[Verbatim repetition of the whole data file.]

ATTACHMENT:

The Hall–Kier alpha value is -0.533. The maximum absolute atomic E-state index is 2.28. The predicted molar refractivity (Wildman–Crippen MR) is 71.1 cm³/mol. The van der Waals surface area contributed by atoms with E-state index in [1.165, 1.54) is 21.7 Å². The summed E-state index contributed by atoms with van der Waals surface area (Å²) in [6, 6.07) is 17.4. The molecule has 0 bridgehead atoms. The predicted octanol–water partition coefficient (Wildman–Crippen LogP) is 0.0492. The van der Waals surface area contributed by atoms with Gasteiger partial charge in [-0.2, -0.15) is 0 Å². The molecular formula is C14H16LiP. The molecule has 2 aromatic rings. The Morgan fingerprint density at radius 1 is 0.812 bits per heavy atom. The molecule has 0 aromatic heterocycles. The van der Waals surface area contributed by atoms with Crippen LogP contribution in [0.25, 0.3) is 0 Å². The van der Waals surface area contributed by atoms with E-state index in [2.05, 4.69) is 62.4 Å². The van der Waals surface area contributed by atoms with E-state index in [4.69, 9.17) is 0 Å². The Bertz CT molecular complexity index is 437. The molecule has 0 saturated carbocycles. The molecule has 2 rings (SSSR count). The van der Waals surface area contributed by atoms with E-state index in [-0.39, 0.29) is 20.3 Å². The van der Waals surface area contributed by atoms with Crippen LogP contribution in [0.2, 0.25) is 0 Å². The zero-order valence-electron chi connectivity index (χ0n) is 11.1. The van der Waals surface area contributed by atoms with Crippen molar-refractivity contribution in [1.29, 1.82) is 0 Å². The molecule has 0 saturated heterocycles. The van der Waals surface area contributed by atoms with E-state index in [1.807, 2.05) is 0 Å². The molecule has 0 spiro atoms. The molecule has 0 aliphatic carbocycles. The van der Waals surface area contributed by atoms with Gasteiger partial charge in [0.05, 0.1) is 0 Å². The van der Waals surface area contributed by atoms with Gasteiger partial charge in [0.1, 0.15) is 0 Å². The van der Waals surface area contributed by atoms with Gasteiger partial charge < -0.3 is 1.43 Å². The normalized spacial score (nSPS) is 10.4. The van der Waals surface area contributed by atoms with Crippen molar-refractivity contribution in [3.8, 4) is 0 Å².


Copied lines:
The Hall–Kier alpha value is -0.533. The maximum absolute atomic E-state index is 2.28. The predicted molar refractivity (Wildman–Crippen MR) is 71.1 cm³/mol. The van der Waals surface area contributed by atoms with E-state index in [1.165, 1.54) is 21.7 Å². The summed E-state index contributed by atoms with van der Waals surface area (Å²) in [6, 6.07) is 17.4. The molecule has 0 bridgehead atoms. The predicted octanol–water partition coefficient (Wildman–Crippen LogP) is 0.0492. The van der Waals surface area contributed by atoms with Gasteiger partial charge in [-0.2, -0.15) is 0 Å². The molecular formula is C14H16LiP. The molecule has 2 aromatic rings. The Morgan fingerprint density at radius 1 is 0.812 bits per heavy atom. The molecule has 0 aromatic heterocycles. The van der Waals surface area contributed by atoms with Crippen LogP contribution in [0.25, 0.3) is 0 Å². The van der Waals surface area contributed by atoms with E-state index in [2.05, 4.69) is 62.4 Å². The van der Waals surface area contributed by atoms with E-state index in [4.69, 9.17) is 0 Å². The Bertz CT molecular complexity index is 437. The molecule has 0 saturated carbocycles. The molecule has 2 rings (SSSR count). The van der Waals surface area contributed by atoms with E-state index in [-0.39, 0.29) is 20.3 Å². The van der Waals surface area contributed by atoms with Crippen LogP contribution in [0.2, 0.25) is 0 Å². The zero-order valence-electron chi connectivity index (χ0n) is 11.1. The van der Waals surface area contributed by atoms with Crippen molar-refractivity contribution in [1.29, 1.82) is 0 Å². The molecule has 0 saturated heterocycles. The van der Waals surface area contributed by atoms with E-state index in [1.807, 2.05) is 0 Å². The molecule has 0 spiro atoms. The molecule has 0 aliphatic carbocycles. The van der Waals surface area contributed by atoms with Gasteiger partial charge in [0.05, 0.1) is 0 Å². The van der Waals surface area contributed by atoms with Gasteiger partial charge in [0.1, 0.15) is 0 Å². The van der Waals surface area contributed by atoms with Gasteiger partial charge < -0.3 is 1.43 Å². The normalized spacial score (nSPS) is 10.4. The van der Waals surface area contributed by atoms with Crippen molar-refractivity contribution in [3.8, 4) is 0 Å².